It hasn’t always been smooth sailing, but 12 years after being purchased by the Borough of Manasquan, New Jersey, the Squan Beach Lifesaving Station is getting closer to being rescued.
Beginning in 1848 the newly formed U.S. Lifesaving Service, a precursor to the Coast Guard, began constructing lifesaving stations along the East Coast, West Coast, and Great Lakes to house volunteers, and later, paid employees, along with boats and equipment to aid in the rescue of seamen from sinking vessels. The 1902 Duluth-style structure -- at the time, one of 41 in New Jersey and hundreds nationwide -- represents the third generation of Lifesaving Stations on Squan Beach.
In 1915, the Lifesaving Service became part of the newly formed U.S. Coast Guard. As navigation systems, maritime engineering, and technology improved throughout the 20th century, the beach-launched skiffs of the Lifesaving Service were replaced with long-range Coast Guard vessels and the station transitioned into a Coast Guard communications hub.
The structure was decommissioned from service in 1996 and remained vacant until 2000 when efforts by local preservationists and over 2,000 signatures on a petition to save the structure prompted the Borough of Manasquan to purchase it for $1 and set a bond to raise an initial $300,000 for its restoration.
Efforts by the Squan Beach Lifesaving Station Preservation Committee ginned up additional funding for the project, including a $450,000 matching grant from the New Jersey Historic Trust.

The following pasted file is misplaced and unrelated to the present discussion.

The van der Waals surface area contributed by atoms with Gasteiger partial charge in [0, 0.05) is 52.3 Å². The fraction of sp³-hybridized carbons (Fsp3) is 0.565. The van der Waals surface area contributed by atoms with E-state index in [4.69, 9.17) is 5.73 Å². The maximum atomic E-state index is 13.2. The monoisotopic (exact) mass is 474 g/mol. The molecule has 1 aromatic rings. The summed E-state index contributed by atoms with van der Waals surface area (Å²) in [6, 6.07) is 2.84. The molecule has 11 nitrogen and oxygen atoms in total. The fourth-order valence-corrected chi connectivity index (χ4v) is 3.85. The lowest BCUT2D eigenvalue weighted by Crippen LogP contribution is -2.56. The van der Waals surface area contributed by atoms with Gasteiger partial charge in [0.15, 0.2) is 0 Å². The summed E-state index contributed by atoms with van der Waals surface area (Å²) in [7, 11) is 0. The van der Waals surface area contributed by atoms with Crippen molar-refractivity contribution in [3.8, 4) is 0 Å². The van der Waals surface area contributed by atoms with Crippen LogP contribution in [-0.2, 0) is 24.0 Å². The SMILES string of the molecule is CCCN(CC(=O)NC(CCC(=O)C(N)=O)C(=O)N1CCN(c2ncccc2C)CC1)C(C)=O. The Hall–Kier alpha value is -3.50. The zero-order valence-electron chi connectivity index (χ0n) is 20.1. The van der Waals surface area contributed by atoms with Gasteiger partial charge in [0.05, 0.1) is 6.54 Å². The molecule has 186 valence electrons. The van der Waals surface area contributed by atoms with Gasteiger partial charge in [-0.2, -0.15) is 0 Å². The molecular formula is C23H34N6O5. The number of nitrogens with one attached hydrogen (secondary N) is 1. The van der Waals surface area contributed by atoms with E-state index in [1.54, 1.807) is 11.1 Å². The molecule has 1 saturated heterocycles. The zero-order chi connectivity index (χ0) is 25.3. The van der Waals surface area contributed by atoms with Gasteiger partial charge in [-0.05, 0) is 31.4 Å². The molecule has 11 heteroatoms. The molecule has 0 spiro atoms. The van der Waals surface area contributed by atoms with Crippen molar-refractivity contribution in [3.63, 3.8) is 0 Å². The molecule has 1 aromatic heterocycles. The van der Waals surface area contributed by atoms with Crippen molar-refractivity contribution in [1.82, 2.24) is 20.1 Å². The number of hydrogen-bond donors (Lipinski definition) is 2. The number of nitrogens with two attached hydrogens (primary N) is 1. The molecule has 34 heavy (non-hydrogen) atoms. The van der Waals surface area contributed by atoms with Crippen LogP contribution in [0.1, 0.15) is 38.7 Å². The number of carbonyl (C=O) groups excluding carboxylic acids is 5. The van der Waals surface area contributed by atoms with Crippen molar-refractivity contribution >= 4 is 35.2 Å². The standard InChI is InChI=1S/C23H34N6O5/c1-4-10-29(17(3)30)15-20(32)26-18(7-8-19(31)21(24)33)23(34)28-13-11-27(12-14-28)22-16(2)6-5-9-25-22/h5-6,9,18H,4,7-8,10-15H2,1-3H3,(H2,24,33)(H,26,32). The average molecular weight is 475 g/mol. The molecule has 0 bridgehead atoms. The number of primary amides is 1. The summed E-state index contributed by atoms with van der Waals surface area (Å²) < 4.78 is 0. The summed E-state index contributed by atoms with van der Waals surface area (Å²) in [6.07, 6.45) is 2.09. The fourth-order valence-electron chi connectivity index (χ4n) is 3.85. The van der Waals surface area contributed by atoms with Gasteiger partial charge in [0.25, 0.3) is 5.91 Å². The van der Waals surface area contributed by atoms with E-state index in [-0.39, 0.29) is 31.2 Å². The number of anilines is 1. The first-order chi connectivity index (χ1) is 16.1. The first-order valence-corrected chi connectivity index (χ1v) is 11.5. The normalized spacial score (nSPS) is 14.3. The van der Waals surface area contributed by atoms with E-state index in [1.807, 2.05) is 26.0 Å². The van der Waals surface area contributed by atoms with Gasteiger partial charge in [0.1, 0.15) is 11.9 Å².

Restoration work began in December of 2006 with the removal of asbestos. Since then, efforts have focused on the first floor and included reviving the original paint schemes, refurbishing the hardwood floors, and replacing the windows.
The floor of the boat room was also raised and leveled to match the rest of the house and its bay doors were either restored or replaced. Finally, cedar shakes were installed on the exterior.
Still, there is plenty of work left to be done. The next step in the process is the removal of the lead-based paint that covers the porches and trim of the entire structure. After that, the roof is in dire need of replacement and the second floor remains gutted.
In the meantime, the community is making use of the structure as a community meeting place and office for the Manasquan Borough historian. The structure also houses a small museum demonstrating the area’s connection with the sea and displaying photos, prints, and objects recovered from local waters by divers. Plans are in the works to expand the museum to include a tribute to the Coast Guard and Lifesaving Service veterans who were stationed there.
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David Weible is a content specialist for the National Trust, previously with Preservation magazine. He came to D.C. from Cleveland, Ohio, where he wrote for Sailing World and Outside magazines.